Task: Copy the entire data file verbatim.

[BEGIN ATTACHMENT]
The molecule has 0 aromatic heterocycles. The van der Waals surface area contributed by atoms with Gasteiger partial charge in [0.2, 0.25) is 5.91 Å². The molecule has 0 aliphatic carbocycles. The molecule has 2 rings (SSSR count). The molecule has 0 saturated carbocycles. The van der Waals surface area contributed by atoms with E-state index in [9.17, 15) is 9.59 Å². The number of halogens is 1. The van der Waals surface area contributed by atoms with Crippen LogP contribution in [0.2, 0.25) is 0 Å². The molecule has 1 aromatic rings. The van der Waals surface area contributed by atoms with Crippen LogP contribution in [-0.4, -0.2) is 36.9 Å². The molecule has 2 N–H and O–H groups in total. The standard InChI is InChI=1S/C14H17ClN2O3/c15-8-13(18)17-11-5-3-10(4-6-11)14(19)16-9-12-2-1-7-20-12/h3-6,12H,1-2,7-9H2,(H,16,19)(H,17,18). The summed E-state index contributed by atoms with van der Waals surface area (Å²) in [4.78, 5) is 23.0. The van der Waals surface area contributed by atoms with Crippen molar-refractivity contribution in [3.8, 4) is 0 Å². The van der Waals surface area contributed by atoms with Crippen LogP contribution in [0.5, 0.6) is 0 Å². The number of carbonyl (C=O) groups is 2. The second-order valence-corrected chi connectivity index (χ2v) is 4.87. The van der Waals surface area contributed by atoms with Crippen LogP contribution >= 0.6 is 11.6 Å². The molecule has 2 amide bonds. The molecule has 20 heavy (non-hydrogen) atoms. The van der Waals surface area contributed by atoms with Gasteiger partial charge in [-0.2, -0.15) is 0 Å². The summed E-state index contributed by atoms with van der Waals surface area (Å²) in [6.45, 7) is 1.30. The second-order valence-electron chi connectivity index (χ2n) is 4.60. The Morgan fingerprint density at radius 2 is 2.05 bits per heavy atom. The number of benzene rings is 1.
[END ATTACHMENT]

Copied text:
The molecule has 0 aromatic heterocycles. The van der Waals surface area contributed by atoms with Gasteiger partial charge in [0.2, 0.25) is 5.91 Å². The molecule has 0 aliphatic carbocycles. The molecule has 2 rings (SSSR count). The molecule has 0 saturated carbocycles. The van der Waals surface area contributed by atoms with E-state index in [9.17, 15) is 9.59 Å². The number of halogens is 1. The van der Waals surface area contributed by atoms with Crippen LogP contribution in [0.2, 0.25) is 0 Å². The molecule has 1 aromatic rings. The van der Waals surface area contributed by atoms with Crippen LogP contribution in [-0.4, -0.2) is 36.9 Å². The molecule has 2 N–H and O–H groups in total. The standard InChI is InChI=1S/C14H17ClN2O3/c15-8-13(18)17-11-5-3-10(4-6-11)14(19)16-9-12-2-1-7-20-12/h3-6,12H,1-2,7-9H2,(H,16,19)(H,17,18). The summed E-state index contributed by atoms with van der Waals surface area (Å²) in [4.78, 5) is 23.0. The van der Waals surface area contributed by atoms with Crippen molar-refractivity contribution in [3.8, 4) is 0 Å². The van der Waals surface area contributed by atoms with Crippen LogP contribution in [0.5, 0.6) is 0 Å². The number of carbonyl (C=O) groups is 2. The second-order valence-corrected chi connectivity index (χ2v) is 4.87. The van der Waals surface area contributed by atoms with Crippen LogP contribution >= 0.6 is 11.6 Å². The molecule has 2 amide bonds. The molecule has 20 heavy (non-hydrogen) atoms. The van der Waals surface area contributed by atoms with Gasteiger partial charge in [-0.2, -0.15) is 0 Å². The summed E-state index contributed by atoms with van der Waals surface area (Å²) in [6.45, 7) is 1.30. The second-order valence-electron chi connectivity index (χ2n) is 4.60. The Morgan fingerprint density at radius 2 is 2.05 bits per heavy atom. The number of benzene rings is 1.